and high quality development.”

Has it? Because the speech given by Cambridge MP Daniel Zeichner to the House of Commons not so long ago undermines that assertion.

Some of the evidence that we have heard at the Grenfell Tower Inquiry has also called into question some of the practices of various different parts of the building industry – concerns that head all the way to the board rooms of some very large companies, some of whom were summoned to the inquiry to give evidence on oath.

“A key aim of this Local Plan was to provide for more housing to redress the imbalance between houses and jobs. Land at the edge of Cambridge was therefore released from the Green Belt to provide for new housing, along with new community facilities, open spaces,
transport infrastructure, and local shopping, for use by both new and existing communities.”

Was enough land on the edge of the greenbelt released? Or given the [understandable IMO] desire to protect the greenbelt, and the Holford-Wright era aim of restricting Cambridge’s population to 100,000, were enough houses built in surrounding villages and towns? Was sufficient transport infrastructure built to meet the needs of those commuting in? If so, what is the evidence? If not, why not?

I could go through the rest of the report like that – but a lot has happened in the past decade, some of which we could not foresee or imagine even as recently as the London 2012 Olympic Games. Brexit and PM Boris? The Rt Hon Jeremy Corbyn MP, former leader of the Labour Party? (And the Rt Hon John McDonnell MP, the former Shadow Chancellor?) And a pandemic that shut down life as we knew it for over a year and counting?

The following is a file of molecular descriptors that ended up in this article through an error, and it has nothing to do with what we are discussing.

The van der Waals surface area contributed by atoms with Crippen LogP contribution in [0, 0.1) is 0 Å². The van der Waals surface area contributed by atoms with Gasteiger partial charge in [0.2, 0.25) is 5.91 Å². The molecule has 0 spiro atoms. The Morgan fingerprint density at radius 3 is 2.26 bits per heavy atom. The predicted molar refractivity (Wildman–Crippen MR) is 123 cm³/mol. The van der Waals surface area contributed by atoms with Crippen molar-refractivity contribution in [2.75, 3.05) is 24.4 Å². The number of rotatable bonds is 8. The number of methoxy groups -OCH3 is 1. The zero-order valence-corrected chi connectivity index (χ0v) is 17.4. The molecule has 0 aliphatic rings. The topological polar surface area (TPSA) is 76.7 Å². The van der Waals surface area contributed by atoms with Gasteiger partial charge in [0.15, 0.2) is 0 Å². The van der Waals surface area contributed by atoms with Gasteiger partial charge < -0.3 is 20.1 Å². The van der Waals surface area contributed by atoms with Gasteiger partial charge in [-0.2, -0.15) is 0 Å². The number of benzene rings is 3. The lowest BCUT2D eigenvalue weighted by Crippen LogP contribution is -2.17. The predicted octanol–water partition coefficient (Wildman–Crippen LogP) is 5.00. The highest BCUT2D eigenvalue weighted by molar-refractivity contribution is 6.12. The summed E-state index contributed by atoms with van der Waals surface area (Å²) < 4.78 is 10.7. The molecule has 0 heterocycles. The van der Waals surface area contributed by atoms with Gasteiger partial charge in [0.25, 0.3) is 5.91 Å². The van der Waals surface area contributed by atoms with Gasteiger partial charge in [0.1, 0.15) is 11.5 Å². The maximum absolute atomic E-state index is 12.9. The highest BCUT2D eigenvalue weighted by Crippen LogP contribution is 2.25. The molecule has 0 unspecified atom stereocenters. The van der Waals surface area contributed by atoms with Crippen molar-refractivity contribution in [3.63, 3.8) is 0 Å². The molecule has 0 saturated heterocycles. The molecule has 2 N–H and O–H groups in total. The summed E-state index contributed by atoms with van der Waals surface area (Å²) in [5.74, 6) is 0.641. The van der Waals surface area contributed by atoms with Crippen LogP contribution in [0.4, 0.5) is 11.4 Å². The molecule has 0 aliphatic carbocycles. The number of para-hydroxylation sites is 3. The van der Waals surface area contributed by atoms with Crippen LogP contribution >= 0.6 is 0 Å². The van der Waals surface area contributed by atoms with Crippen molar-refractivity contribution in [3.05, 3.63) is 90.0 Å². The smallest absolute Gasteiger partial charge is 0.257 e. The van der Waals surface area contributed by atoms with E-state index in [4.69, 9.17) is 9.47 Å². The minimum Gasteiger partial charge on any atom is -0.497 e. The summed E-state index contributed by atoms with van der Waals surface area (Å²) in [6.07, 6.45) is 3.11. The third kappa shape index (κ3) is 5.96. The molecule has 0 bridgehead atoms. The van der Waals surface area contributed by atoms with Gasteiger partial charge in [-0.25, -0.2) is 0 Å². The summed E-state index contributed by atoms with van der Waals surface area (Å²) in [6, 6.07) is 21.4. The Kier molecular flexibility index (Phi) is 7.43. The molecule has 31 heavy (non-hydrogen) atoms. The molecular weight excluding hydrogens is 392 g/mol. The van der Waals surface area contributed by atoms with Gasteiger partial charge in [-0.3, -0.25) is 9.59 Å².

What do the residents of newly-built homes have to say?

I come back to Mr Zeichner’s statement to the House of Commons transcribed in my blogpost here (with video link too). There’s scope for something even more in-depth than the evidence and testimony collected by the MP for Cambridge.

There are a huge number of reports to wade through – if you have the time, resources, expertise, patience, and the willpower.

Also expect The Census 2021 to reveal more.

What we don’t have – not one that I’ve seen, are regular surveys of a large sample size of new residents of new homes in Cambridge/South Cambs giving feedback to developers and planners, and seeing how that is clearly fed back into local and national policy-making. We do read about (instead) how developers with deep pockets are able to contribute to political parties – in particular the one in Government. Faith in an already compromised system was further undermined by one major news item in 2020 – the Westferry Homes case.